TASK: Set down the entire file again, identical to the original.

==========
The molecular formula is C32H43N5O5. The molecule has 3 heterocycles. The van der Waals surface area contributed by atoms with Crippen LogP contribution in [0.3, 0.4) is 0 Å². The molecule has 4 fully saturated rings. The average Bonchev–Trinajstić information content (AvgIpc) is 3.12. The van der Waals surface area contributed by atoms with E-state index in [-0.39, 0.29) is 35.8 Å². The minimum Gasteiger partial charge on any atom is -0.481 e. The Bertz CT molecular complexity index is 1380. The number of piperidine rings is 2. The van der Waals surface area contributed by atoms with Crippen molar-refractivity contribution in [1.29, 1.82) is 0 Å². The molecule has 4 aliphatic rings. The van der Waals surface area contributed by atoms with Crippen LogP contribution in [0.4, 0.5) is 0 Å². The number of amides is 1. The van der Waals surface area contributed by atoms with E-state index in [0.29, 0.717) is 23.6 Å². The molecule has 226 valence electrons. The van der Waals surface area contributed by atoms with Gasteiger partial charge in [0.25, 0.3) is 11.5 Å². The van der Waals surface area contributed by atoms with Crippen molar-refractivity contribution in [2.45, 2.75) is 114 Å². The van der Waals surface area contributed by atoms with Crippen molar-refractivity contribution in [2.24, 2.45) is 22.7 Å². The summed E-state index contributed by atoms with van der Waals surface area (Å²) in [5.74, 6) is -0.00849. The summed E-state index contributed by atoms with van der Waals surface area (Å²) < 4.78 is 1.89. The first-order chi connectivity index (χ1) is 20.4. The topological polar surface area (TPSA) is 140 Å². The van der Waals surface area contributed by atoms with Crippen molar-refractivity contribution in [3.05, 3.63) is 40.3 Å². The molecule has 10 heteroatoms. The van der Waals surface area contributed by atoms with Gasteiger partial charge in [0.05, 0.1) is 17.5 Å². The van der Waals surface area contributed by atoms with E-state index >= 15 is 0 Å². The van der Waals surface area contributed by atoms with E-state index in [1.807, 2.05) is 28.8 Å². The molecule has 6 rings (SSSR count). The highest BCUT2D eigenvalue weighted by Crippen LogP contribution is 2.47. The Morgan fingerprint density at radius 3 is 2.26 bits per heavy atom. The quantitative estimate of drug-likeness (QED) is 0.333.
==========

The molecular formula is C32H43N5O5. The molecule has 3 heterocycles. The van der Waals surface area contributed by atoms with Crippen LogP contribution in [0.3, 0.4) is 0 Å². The molecule has 4 fully saturated rings. The average Bonchev–Trinajstić information content (AvgIpc) is 3.12. The van der Waals surface area contributed by atoms with E-state index in [-0.39, 0.29) is 35.8 Å². The minimum Gasteiger partial charge on any atom is -0.481 e. The Bertz CT molecular complexity index is 1380. The number of piperidine rings is 2. The van der Waals surface area contributed by atoms with Crippen molar-refractivity contribution in [1.29, 1.82) is 0 Å². The molecule has 4 aliphatic rings. The van der Waals surface area contributed by atoms with Crippen LogP contribution in [0.4, 0.5) is 0 Å². The number of amides is 1. The van der Waals surface area contributed by atoms with E-state index in [0.29, 0.717) is 23.6 Å². The molecule has 226 valence electrons. The van der Waals surface area contributed by atoms with Gasteiger partial charge in [0.25, 0.3) is 11.5 Å². The van der Waals surface area contributed by atoms with Crippen molar-refractivity contribution in [2.45, 2.75) is 114 Å². The van der Waals surface area contributed by atoms with Crippen molar-refractivity contribution in [2.24, 2.45) is 22.7 Å². The summed E-state index contributed by atoms with van der Waals surface area (Å²) in [5.74, 6) is -0.00849. The summed E-state index contributed by atoms with van der Waals surface area (Å²) < 4.78 is 1.89. The first-order chi connectivity index (χ1) is 20.4. The topological polar surface area (TPSA) is 140 Å². The van der Waals surface area contributed by atoms with Crippen molar-refractivity contribution in [3.05, 3.63) is 40.3 Å². The molecule has 10 heteroatoms. The van der Waals surface area contributed by atoms with Gasteiger partial charge in [0.05, 0.1) is 17.5 Å². The van der Waals surface area contributed by atoms with E-state index >= 15 is 0 Å². The van der Waals surface area contributed by atoms with E-state index in [1.807, 2.05) is 28.8 Å². The molecule has 6 rings (SSSR count). The highest BCUT2D eigenvalue weighted by Crippen LogP contribution is 2.47. The Morgan fingerprint density at radius 3 is 2.26 bits per heavy atom. The quantitative estimate of drug-likeness (QED) is 0.333.